Setting up your Rift is pretty painless. Once you’ve cleared your play area, like I have below (so fresh and so clean, clean), you simply need to place your sensors, plug them in and lastly, plug your Rift into your graphics card. A few simple calibrations in the Oculus app later and you’re good to go. I was honestly expecting a more painful setup process and was really happy that it was this simple.
Pop the Rift on your head and it automatically loads up Oculus Home. It’s a simple but beautiful home base from which you launch all your apps, games and other virtual adventures, complete with sakura blossoms dangling outside your window and a crackling pixelated fire. Getting screenshots to work was proving particularly difficult, so you’re going to have to take my word for it. SteamVR has a similarly cheerful home base, which could very well be better than the very room you’re in! If you’ve used entry level virtual reality like the Gear VR and that’s what’s prompted you to be interested in the real McCoy, it’s important to flag that there’s almost no comparison. Like playing The Witcher on lowest graphics at low frames vs full graphics at 60fps.
The quality of hardware you’re getting is high, regardless of whether you pick up the Rift or the Vive. I think the Rift is a bit better, both in terms of design and quality of materials and I may be a little biased, but look at them side by side and you’d be hard pressed to disagree. Either way, the materials and quality are great, with the headset feeling simultaneously both light and sturdy. The straps are strong and haven’t failed me, and the foam surrounding the headset is firm and hasn’t given in yet either. The headphones have surprisingly good sound when compared to my Astro A50’s and the controllers have quite literally taken a beating, and lived to tell the tale. All in all, the quality of the hardware shouldn’t be a concern in the least.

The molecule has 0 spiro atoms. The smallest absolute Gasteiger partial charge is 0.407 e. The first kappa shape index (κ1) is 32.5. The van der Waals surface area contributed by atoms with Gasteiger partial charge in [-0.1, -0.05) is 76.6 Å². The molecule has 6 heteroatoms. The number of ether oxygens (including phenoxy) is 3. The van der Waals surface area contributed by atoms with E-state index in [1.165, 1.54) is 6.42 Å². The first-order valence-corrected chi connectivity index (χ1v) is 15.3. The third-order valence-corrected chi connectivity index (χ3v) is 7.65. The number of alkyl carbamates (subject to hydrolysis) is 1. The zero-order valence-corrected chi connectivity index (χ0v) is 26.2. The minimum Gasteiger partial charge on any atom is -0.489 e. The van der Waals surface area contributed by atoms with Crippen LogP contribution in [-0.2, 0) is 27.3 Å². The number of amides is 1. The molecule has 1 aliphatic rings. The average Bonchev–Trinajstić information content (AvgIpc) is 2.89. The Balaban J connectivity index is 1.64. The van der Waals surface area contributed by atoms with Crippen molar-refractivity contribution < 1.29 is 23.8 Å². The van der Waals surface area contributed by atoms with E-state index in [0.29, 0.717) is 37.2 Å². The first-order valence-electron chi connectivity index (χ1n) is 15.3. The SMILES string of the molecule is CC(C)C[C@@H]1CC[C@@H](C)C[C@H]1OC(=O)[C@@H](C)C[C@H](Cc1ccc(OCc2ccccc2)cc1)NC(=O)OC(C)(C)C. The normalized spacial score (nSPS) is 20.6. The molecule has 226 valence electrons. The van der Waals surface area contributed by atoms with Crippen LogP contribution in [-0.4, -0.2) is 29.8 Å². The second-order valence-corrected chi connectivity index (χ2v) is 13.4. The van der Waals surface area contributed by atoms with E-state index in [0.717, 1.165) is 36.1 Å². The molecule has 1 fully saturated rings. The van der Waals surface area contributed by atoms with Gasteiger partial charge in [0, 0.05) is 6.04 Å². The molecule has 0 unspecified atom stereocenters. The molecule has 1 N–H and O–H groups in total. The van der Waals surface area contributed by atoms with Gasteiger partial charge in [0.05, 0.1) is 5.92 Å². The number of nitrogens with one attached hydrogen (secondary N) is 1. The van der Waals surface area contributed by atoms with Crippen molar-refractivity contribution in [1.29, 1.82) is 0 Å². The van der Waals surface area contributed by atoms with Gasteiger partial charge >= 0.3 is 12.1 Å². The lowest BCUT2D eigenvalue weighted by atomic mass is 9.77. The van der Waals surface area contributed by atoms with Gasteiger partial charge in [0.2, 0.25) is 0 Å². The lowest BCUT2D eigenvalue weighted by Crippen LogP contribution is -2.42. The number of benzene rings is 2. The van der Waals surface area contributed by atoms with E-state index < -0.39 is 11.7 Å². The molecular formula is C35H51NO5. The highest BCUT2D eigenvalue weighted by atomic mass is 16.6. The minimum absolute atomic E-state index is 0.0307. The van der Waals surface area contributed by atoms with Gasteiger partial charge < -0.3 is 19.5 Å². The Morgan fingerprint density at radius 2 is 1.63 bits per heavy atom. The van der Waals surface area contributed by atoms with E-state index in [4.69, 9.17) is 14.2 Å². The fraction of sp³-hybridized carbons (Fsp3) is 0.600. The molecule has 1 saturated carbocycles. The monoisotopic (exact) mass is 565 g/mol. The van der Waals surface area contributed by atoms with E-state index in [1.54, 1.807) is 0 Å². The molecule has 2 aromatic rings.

You can dip into the best of both the Oculus app store and SteamVR. Both offer you a similar experience with beautiful home rooms from which to navigate your virtual world, as well as a list of games, complete with descriptions, requirements and reviews. You can navigate the apps with either the Oculus remote, your gamepad or the Oculus touch controllers, which I opt for as they’re what I want in my hands when I start playing games anyway. To load up a game you simply aim at it, hit a button and off you go, with exiting being as simple as tapping the home button on your touch controller. Both are simple and intuitive, so navigating the user interface isn’t a chore.
User Experience – Comfort
Time to hit you with some knowledge. Outside of computer speed and having enough space, user experience with virtual reality for me really comes down to two things. The first being comfort and the second being immersion. Anything that interferes with either of these is immediately noticeable and frustrating. On the comfort front, there are two kinds of comfort, namely the physical comfort of using the hardware and how comfortable you are within the VR experience.